Sixth Carbon Budget
The Sixth Carbon Budget , mandatory under the Climate Change Act, is due to be released by the Committee on Climate Change in December 2020 (delayed from September 2020). The release is expected to provide the government with advice on the volume of greenhouse gases the UK can emit during the period 2033-2037, as well as pave the way to the UK’s new net zero emissions target in 2050.
Environment Bill 2020
In early August 2020, the UK government announced its plans to set out how it will use ambitious, legally binding targets under its landmark Environment Bill 2020 policy paper to combat the environmental and climate challenges we face.
These long-term targets are structured in such a way to be supported by interim targets to ensure that the UK stays on track whilst focusing on four priority areas: 1) air quality, 2) resource efficiency and waste reduction, 3) biodiversity and 4) water.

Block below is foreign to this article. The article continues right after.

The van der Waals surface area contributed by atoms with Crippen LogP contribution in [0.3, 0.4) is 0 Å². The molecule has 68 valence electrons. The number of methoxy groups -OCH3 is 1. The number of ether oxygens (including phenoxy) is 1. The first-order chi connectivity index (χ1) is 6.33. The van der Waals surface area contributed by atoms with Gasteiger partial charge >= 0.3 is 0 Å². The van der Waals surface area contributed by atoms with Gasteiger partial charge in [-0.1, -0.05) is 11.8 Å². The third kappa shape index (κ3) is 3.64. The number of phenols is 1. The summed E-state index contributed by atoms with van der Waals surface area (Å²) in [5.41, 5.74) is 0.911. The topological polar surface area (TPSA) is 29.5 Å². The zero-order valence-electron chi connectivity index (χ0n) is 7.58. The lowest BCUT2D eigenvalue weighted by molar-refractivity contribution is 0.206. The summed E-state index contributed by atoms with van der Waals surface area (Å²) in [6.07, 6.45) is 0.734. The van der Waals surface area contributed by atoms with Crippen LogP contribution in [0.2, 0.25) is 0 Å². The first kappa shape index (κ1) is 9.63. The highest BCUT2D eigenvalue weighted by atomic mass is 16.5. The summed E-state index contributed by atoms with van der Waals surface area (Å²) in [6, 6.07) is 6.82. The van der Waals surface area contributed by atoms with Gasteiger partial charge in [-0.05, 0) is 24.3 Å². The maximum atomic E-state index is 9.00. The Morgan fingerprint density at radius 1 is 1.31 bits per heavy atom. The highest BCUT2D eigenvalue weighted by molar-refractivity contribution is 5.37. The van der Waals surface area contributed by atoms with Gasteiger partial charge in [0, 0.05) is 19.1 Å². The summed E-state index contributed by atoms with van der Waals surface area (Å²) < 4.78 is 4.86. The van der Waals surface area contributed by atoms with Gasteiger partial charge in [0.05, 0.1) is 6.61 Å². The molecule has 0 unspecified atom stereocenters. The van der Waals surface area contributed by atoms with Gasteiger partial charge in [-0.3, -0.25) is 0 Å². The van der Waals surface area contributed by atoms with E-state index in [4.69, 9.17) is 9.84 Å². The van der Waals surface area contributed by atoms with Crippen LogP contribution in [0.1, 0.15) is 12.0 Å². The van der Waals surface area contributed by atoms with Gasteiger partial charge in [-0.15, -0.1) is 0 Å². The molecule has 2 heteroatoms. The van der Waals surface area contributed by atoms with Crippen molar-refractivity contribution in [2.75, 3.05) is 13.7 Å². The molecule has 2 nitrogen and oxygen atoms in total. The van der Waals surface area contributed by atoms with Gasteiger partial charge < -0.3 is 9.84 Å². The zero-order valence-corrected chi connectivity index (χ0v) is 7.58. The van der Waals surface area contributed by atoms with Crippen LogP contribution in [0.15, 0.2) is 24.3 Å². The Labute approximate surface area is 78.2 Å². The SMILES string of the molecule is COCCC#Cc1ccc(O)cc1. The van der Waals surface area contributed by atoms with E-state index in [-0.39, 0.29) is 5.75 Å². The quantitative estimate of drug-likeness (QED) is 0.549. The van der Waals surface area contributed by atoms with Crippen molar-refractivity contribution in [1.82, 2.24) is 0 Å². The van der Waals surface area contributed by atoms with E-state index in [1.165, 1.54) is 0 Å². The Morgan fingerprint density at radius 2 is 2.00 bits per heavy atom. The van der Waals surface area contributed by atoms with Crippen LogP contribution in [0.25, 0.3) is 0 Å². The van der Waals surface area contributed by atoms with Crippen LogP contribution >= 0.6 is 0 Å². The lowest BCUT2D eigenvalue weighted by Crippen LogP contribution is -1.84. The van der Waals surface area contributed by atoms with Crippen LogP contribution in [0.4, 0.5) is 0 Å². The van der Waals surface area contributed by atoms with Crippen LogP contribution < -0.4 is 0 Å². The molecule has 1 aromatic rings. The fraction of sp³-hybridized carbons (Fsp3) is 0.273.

At this point you might ask, ‘why can’t I just pay someone to plant a few trees and call it a day?’
Well, delivering on today’s environment and sustainability agendas will need more than planting a few trees or buying Carbon Credits.
There are a range of actions you and your organisation can take immediately, to keep on top of the targets and legislation, like applying changes to key areas, such as energy usage, transportation, waste management, property management and encouragement of lifestyle change. But whatever you do, you need a clear plan to achieve net zero.
For more information about how to develop and implement your net zero strategy, get in touch now.
This is the first blog in the CGI Race to net zero series, look out for more.
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This article is very insightful, clearly communicated, and precise. We are looking forward to more Net Zero related articles from you Pulina.